Country gent question

Discussion in 'Vintage Gretsch Discussion' started by dallasblues, Oct 23, 2013.

  1. dallasblues

    dallasblues Gretschie

    Age:
    44
    153
    Jan 14, 2012
    Dallas, TX
    Can anyone tell me what the white plastic panel, beneath the leather pad, on the rear of a Country Gentleman is for?
     
  2. G5422T

    G5422T Gretschie

    429
    May 24, 2012
    usa
    To cover the hole and give a little stability to the pad.
     
  3. dallasblues

    dallasblues Gretschie

    Age:
    44
    153
    Jan 14, 2012
    Dallas, TX
    Ahhh... That makes sense. So, it's easier to access the pickups, wiring and such than say a Gibson type archtop?
     
  4. G5422T

    G5422T Gretschie

    429
    May 24, 2012
    usa
    Yup, started in the 60's to save on assembly cost. Cheaper to cut a hole, install parts quicker, and then cover it up with the plastic and pad.

    Some earlier "Electrotone" style bodies had no holes/plastic and pads, and I'm betting workers hated building those. A real PITA doing all parts assembly though the PUP holes.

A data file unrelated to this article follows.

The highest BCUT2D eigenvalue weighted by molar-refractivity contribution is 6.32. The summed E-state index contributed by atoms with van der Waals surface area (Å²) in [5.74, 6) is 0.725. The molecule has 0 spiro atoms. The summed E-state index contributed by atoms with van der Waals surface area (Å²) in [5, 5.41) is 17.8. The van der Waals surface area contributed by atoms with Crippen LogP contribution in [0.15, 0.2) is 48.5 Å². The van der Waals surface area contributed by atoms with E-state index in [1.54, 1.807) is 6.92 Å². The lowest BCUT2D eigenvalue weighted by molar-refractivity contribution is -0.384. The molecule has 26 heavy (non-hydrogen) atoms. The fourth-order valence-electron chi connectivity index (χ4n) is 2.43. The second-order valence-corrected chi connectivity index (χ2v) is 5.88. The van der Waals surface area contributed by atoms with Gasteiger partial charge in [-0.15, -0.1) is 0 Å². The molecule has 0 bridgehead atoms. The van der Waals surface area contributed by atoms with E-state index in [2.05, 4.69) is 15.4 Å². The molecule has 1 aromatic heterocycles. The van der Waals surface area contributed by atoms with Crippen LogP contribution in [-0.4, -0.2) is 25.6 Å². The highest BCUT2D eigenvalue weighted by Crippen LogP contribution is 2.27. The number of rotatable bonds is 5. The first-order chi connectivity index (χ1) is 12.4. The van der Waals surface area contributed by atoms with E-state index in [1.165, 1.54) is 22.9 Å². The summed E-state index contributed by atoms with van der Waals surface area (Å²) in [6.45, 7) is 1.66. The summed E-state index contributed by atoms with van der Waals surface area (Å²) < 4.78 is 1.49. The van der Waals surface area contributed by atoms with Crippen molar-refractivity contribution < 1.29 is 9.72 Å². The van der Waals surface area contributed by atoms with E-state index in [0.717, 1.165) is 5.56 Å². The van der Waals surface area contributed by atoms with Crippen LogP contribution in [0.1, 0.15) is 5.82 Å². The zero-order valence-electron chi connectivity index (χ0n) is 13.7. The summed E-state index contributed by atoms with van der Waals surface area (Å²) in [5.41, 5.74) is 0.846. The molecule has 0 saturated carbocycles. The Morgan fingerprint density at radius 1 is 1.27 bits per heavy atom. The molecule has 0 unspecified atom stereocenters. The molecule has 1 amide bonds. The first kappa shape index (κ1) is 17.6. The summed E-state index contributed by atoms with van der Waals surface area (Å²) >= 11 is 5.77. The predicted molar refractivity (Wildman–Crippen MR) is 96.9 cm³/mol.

I'm thinking that the addition of the "mutes" pushed the design for the cutout/plastic/pad, as they were mechanical and just couldn't be done easily, if at all, through the PUP holes.
     
  5. Michiel

    Michiel Friend of Fred

    Age:
    45
    Jul 29, 2009
    The Netherlands
    That hole is there to install and access the mute lever system.
    I guess they don't go well through the f-holes.

    I don't think it's there for installing the electronics, or all gretsches would have the backpad.;)
     
  6. Wayne Gretschzky

    Wayne Gretschzky Country Gent

    Aug 27, 2008
    East Coast
    Correct... the mute apparatus is the reason for the trap door in the back. I have a '62 6120 that was custom ordered without the mute system. It has a back pad, but lacks the trap door and associated cover.
     
  7. afire

    afire Country Gent

    Yes, the pre-mute Gents, and all Tennesseans, for that matter, are a nightmare to work on. You wouldn't think that the F-holes would make that much of a difference, but they really do. With nothing but the pickup holes to work with, they're quite a challenge.